Sorry I don't know much nautical vocabulary, I've never owned a boat before, much less a sailboat, so this is all new for me. But I'm reading tons every day and learning all I can. I'm having a blast building this little boat and learning all about it, and I'm planning on building a 20-24 foot sailboat in a few years (which will be bermuda rigged). This boat is for learning experience and fun, mostly.
     
  2. kdhorton
    Joined: Jun 2010
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    kdhorton HM Small Boat Designer

    Hey Metal,

    Can't be of much help to you, just want to wish you luck. I'm in the same "boat," in fact the same OSS is what got me started on this kick. I thought boat building would have to wait until a prosperous retirement!

    I, too, love square rigs. There's something about them that's just awesome.
     
  3. metal
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    metal Junior Member

    Heck yeah there is. You can put a square sail, bowsprit and jib on a canoe and I'll love it. From studying pictures that I've found I think I just about have it figured out. One way to find out, I guess!
     
    Last edited: Jun 23, 2010
  4. M&M Ovenden
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    M&M Ovenden Senior Member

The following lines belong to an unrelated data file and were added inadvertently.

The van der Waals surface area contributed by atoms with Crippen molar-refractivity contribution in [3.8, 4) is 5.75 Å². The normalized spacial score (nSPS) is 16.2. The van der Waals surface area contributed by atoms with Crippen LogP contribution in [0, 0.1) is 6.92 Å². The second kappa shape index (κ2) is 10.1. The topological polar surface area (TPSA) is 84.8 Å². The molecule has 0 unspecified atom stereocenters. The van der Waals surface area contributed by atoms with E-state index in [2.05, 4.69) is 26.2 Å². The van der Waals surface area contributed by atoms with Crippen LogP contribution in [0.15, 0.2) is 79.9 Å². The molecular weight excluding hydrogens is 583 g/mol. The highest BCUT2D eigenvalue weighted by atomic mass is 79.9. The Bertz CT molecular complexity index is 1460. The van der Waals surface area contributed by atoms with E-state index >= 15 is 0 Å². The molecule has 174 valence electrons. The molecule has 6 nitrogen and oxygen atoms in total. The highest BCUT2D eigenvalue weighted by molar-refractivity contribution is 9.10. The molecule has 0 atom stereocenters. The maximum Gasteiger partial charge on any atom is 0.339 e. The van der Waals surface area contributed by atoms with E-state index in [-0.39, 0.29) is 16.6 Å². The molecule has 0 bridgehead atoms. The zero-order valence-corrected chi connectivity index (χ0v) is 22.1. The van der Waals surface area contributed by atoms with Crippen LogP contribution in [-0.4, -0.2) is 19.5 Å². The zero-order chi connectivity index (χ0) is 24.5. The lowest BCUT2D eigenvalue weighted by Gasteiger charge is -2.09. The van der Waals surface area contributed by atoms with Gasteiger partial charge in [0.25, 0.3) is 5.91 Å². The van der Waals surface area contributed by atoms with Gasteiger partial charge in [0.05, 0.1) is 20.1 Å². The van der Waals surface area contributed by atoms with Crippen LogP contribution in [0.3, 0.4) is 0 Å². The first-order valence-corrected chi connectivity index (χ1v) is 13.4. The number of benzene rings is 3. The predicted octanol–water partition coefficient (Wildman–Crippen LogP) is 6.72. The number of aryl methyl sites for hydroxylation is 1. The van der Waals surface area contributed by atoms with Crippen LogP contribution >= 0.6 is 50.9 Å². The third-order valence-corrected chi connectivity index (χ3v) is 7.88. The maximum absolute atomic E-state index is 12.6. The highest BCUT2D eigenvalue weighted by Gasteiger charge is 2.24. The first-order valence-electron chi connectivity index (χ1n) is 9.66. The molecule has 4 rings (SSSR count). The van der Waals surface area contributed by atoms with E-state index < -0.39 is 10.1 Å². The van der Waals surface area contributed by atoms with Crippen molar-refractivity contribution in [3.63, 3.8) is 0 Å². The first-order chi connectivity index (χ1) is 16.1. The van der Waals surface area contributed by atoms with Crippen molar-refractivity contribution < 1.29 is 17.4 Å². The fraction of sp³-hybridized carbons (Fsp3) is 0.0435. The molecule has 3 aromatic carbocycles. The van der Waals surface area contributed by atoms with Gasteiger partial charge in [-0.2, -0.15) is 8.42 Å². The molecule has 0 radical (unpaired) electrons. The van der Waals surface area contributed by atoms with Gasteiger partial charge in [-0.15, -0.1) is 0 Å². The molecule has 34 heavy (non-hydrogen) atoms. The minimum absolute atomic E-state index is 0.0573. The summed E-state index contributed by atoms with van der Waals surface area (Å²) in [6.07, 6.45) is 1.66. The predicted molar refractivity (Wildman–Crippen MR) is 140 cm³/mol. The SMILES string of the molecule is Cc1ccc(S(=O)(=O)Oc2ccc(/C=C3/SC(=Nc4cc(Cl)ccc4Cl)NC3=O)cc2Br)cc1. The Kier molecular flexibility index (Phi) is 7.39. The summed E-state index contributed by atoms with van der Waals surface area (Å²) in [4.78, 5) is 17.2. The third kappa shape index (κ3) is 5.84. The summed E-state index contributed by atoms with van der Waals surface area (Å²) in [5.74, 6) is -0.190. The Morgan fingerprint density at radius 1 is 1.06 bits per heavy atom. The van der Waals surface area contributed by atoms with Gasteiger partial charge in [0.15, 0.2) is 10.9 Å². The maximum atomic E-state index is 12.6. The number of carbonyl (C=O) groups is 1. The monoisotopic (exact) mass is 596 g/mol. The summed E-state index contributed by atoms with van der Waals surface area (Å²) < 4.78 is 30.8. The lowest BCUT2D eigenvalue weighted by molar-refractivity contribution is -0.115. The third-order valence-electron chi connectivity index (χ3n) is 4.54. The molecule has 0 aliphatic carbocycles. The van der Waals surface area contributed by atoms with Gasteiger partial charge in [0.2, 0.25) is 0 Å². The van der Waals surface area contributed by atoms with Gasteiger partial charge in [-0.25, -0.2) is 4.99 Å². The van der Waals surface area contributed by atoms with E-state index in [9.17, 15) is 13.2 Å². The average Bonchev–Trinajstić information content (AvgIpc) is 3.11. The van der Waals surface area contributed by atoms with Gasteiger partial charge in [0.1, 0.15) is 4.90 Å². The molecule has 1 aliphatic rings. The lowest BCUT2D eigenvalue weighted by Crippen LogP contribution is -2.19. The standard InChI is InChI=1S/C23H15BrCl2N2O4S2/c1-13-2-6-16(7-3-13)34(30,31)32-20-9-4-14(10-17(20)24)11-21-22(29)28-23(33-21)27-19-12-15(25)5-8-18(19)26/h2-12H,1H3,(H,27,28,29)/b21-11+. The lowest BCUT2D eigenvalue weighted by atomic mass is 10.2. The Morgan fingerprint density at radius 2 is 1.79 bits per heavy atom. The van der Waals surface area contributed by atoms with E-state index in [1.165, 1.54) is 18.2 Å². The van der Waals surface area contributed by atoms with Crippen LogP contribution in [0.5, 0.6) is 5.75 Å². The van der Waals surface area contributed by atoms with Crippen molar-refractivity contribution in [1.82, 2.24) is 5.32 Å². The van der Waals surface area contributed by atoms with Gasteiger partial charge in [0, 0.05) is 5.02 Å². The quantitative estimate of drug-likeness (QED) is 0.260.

Hi Metal,
    When you say "square rig" , do you mean "gaff rig"? If so, by searching "gaff rig" online, you will find a lot of information. Read a bit over the web to get a better overall picture and you could maybe come back with some more precise questions.
    Here's maybe a good first link: http://www.frankhagan.com/weekender/gaffdeat.htm Those few pages are pretty much excerpts of "hand reef and steer" and "the gaff rig hand book" two books that would greatly help you.

    cheers,
    Murielle
     
  5. troy2000
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    troy2000 Senior Member

    Look up John Leather. His books will tell you more than you'll ever need to know about square rigs, from their history to the little details of rigging and handling them:

    Gaff Rig

    The Gaff Rig Handbook: History, Design, Techniques, Developments